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# Greer, H. C. 1966. Anyone for widgets? The Journal of Accountancy (April): 41-49.

Summary by James R. Martin, Ph.D., CMA
Professor Emeritus, University of South Florida

This is one of Howard Greer's informative and amusing fables, based on an actual case. It's about a company with an idle widget-making machine whose owner disagrees with the consultant (Greer) about what to do with the idle capacity costs. It is applicable to questions related to choosing the basis for overhead rates, how to treat capacity costs and pricing decisions.

The Waxahatchie Widget Company rented a small building and installed two widget-making machines. Each machine has the capacity to produce 500 widgets per hour or 1 million widgets based on a forty hour week, fifty weeks per year. The two machines provide total capacity of 2 million widgets annually. Labor and materials costs are ten cents per unit. Other factory costs (assumed to be fixed) are expected to be \$300,000 per year. The total costs of producing 2 million widgets would be \$500,000, or 25 cents each. The first year the company produced 1 million widgets and sold 600,000 widgets for 40 cents per widget. A competitor sells a similar product for 35 cents.

The questions are related to how to value the 1 million widgets and how to determine the company's income or loss for the year? Should the idle capacity costs be charged to the inventory as product costs, expensed, or treated as a loss? The variable costs are \$100,000 for material and labor (1,000,000 @ .10) and the overhead is \$300,000. Selling and administrative expenses are \$30,000. The owner (based on the advice of his auditors) wants to value the inventory at 40 cents per unit. This would leave \$160,000 in the ending inventory and show a loss of \$30,000. The consultant (Greer) argues that the ending inventory should be valued at only \$100,000 because \$60,000 represents idle capacity costs. The two views are presented below.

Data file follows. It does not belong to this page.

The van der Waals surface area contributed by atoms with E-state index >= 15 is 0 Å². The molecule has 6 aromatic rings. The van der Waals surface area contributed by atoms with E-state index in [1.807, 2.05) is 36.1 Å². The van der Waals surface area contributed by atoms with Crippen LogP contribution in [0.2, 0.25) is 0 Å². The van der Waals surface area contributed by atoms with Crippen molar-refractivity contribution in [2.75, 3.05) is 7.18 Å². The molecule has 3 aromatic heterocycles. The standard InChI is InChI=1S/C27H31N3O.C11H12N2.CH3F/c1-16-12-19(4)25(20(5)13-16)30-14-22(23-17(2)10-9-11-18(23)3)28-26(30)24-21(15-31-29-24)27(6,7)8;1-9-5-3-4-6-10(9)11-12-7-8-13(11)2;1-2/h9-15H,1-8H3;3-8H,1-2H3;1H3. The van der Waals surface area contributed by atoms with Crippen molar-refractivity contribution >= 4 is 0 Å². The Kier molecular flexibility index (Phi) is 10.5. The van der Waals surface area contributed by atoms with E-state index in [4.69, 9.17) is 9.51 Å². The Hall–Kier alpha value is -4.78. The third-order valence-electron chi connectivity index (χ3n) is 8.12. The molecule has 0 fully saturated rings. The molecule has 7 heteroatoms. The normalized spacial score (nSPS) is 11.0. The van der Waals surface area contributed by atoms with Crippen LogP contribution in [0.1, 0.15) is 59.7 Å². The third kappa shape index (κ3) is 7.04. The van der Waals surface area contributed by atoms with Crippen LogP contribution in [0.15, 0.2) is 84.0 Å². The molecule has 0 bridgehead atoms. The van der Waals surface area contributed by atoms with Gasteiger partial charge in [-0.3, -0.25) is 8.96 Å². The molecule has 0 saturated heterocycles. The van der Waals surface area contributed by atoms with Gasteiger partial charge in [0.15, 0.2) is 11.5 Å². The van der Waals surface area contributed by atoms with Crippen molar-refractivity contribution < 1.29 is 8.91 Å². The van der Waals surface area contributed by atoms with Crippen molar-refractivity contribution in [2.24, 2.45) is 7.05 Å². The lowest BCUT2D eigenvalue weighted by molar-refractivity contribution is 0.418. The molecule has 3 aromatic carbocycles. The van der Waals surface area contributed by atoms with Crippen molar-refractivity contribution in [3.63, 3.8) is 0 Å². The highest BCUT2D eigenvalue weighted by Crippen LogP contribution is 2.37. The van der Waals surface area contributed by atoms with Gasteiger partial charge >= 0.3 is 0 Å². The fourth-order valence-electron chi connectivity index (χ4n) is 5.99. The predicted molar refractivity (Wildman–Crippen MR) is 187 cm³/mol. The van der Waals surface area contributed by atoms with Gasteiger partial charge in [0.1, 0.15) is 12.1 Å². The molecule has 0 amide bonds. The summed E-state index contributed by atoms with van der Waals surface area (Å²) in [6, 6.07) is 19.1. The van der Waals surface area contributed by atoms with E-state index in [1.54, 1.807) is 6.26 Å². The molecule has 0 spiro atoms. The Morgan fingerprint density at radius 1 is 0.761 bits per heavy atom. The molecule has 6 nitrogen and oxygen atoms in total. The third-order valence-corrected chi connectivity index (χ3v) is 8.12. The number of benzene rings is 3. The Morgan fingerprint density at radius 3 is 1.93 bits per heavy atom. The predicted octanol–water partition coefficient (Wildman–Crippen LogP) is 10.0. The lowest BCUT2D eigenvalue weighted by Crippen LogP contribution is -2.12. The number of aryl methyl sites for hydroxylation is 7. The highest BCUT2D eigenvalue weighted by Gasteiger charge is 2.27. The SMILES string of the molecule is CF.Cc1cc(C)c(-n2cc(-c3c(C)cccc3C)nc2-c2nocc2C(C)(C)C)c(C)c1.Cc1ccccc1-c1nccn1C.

Consultant's (Greer's) View Auditor's & Owner's View Sales \$240,000 \$240,000 Material and Labor 100,000 100,000 Factory Overhead 300,000 300,000 Less Ending Inventory (400,000) 100,000 300,000 160,000 240,000 Gross profit -60,000 0 Less Selling & Adm Expenses -30,000 -30,000 Net Loss -90,000 -30,000

The owner says he is planning to raise the price of widgets to 50 cents. Greer argues that there is a fallacy in the auditor's and owner's assumptions about inventory valuation and pricing.

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Related summaries:

Church, A. H. 1995. Overhead: The cost of production preparedness. Journal of Cost Management (Summer): 66-71. (Reprint of Church, A. H. 1931. Overhead: The cost of production preparedness. Factory and Industrial Management (January): 38-41. (Summary).

Cooper, R. and R. S. Kaplan. 1992. Activity-based systems: Measuring the costs of resource usage. Accounting Horizons (September): 1-13. (Summary).

Debruine, M. and P. R. Sopariwala. 1994. The use of practical capacity for better management decisions. Journal of Cost Management (Spring): 25-31. (Summary).

Gantt, H. L. 1994. The relation between production and costs. Journal of Cost Management (Spring): 4-11. This is a presentation Gantt made in 1915. (Summary).

McNair, C. J. 1994. The hidden costs of capacity. Journal of Cost Management (Spring): 12-24. (Summary).